Church S potlight

Churches awarded grants in 2007:

Bridgewater Church and pastor Reid Doster, left, have collected Beanie Babies to send to troops overseas.

learn |

“This grant did more to solidify the relationship

By Vicki K. Brown, contributing writer, Jefferson City, Mo.

For more information on the Fellowship’s missional ministry grant, go to or call (800) 352-8741. fellowship!

may/june 2008



Early in the morning, many villagers gather their lunches at the market and head to the rice fields or gardens to work.

An answer to prayers

CBF field personnel develop Bible translations in Asian languages


n the villages of the Muang people

it was a thief trying to see if anyone was

in Southeast Asia, houses are

home so he could rob the place.”

built on stilts and neighbors greet each other by shouting from the

Kirk and his wife, Suzie, are Cooperative

the heart’s door and call out.” But there are even greater translation challenges — the language of one hilltribe

Baptist Fellowship field personnel who

people in Southeast Asia, exists only as

serve in Southeast Asia, facilitating the

verbal language. Kirk and Suzie first had

first translations of the Bible into the

to develop a written language before they

Revelation 3:20 — “Behold, I stand at

Muang and other native languages. They

could begin translating the Bible.

the door and knock” — into the Muang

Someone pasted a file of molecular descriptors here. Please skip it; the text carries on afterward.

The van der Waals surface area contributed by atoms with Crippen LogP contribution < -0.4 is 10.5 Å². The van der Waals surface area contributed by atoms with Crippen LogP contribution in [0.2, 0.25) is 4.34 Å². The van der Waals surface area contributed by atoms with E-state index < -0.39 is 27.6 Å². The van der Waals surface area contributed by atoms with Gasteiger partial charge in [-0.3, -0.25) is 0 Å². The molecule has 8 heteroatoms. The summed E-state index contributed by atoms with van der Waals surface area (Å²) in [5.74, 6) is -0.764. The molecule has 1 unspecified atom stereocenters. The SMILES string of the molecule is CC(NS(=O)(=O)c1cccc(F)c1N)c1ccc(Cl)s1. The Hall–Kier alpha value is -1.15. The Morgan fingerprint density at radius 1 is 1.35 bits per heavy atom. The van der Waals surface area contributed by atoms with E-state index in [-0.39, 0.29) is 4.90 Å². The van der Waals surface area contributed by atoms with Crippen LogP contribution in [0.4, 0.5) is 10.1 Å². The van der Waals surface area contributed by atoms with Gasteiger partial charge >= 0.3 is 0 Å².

face cultural challenges, such as the one

language, a woman told him, “If I heard

from Revelation. The verse was eventually

an endeavor you do by yourself or with one

someone knocking on my door, I’d think

translated in Muang as “Behold, I stand at

other person,” Suzie said. “But it’s really all

bottom of the stairs. So when Kirk began translating




may/june 2008

“People think about Bible translation as

about people and being involved with the people, and so we really prayed and God opened the doors for us to live right among the people in a family compound.” Kirk and Suzie have lived among the hilltribe people, a persecuted minority in Southeast Asia, and helped create not only an alphabet but also literacy materials. They have worked with villagers to translate legends, oral history and stories of daily life. And they’ve trained villagers to teach the language, so that the work will continue even after Kirk and Suzie have left.

individuals in one country,” Kirk said. “Since then, several thousands have been discovered in neighboring countries, including a group of Christians who have been praying for the past 30 years for a

Annette L. Ellard photos

“When we first started working among this group of people, we only knew a few

Known as “Granny,” Aphji is one of the village’s best storytellers.

translation in their language. We’re amazed

the people and seeing how and what they

to 30 years of prayer for the scripture in

by their dedication and their persistence

bring to the table.”

this language.”

in prayer all those years. Now, we see their

Kirk, Suzie and a team of local

enthusiasm that they’re getting the word

translators recently completed the book

and that they’re a part of it.”

of Mark. Several other books are in the

Kirk and Suzie spent several years as English teachers in Southeast Asia and

By Patricia Heys, CBF Communications Editor’s note: Due to global security

final stages. “It’s been great, as we’ve been visiting

concerns the names and specific locations of

during that time recognized the need for